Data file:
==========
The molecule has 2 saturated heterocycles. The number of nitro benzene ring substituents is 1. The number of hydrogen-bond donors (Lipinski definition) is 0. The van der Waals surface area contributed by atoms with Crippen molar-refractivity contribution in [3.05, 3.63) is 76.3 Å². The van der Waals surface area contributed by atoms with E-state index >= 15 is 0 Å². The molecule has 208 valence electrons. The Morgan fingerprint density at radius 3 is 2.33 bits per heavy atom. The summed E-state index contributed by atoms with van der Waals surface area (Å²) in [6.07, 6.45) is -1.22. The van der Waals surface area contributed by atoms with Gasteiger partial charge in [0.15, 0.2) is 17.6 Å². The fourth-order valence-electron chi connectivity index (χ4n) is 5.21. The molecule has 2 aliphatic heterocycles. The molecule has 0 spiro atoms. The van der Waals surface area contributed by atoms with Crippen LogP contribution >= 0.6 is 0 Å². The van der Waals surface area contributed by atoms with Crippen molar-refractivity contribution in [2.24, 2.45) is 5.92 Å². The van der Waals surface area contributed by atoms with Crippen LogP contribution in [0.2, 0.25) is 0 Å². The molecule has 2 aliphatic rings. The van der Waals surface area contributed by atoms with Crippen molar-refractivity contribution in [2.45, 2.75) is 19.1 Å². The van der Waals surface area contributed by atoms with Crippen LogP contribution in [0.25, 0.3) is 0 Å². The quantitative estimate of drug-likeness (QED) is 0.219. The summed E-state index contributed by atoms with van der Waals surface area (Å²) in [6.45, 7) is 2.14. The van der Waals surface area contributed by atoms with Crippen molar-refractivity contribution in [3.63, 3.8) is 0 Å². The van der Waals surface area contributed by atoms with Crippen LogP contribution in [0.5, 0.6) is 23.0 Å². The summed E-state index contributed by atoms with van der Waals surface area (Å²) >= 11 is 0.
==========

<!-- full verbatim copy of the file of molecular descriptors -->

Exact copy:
The molecule has 2 saturated heterocycles. The number of nitro benzene ring substituents is 1. The number of hydrogen-bond donors (Lipinski definition) is 0. The van der Waals surface area contributed by atoms with Crippen molar-refractivity contribution in [3.05, 3.63) is 76.3 Å². The van der Waals surface area contributed by atoms with E-state index >= 15 is 0 Å². The molecule has 208 valence electrons. The Morgan fingerprint density at radius 3 is 2.33 bits per heavy atom. The summed E-state index contributed by atoms with van der Waals surface area (Å²) in [6.07, 6.45) is -1.22. The van der Waals surface area contributed by atoms with Gasteiger partial charge in [0.15, 0.2) is 17.6 Å². The fourth-order valence-electron chi connectivity index (χ4n) is 5.21. The molecule has 2 aliphatic heterocycles. The molecule has 0 spiro atoms. The van der Waals surface area contributed by atoms with Crippen LogP contribution >= 0.6 is 0 Å². The van der Waals surface area contributed by atoms with Crippen molar-refractivity contribution in [2.24, 2.45) is 5.92 Å². The van der Waals surface area contributed by atoms with Crippen LogP contribution in [0.2, 0.25) is 0 Å². The molecule has 2 aliphatic rings. The van der Waals surface area contributed by atoms with Crippen molar-refractivity contribution in [2.45, 2.75) is 19.1 Å². The van der Waals surface area contributed by atoms with Crippen LogP contribution in [0.25, 0.3) is 0 Å². The quantitative estimate of drug-likeness (QED) is 0.219. The summed E-state index contributed by atoms with van der Waals surface area (Å²) in [6.45, 7) is 2.14. The van der Waals surface area contributed by atoms with Crippen molar-refractivity contribution in [3.63, 3.8) is 0 Å². The van der Waals surface area contributed by atoms with Crippen LogP contribution in [0.5, 0.6) is 23.0 Å². The summed E-state index contributed by atoms with van der Waals surface area (Å²) >= 11 is 0.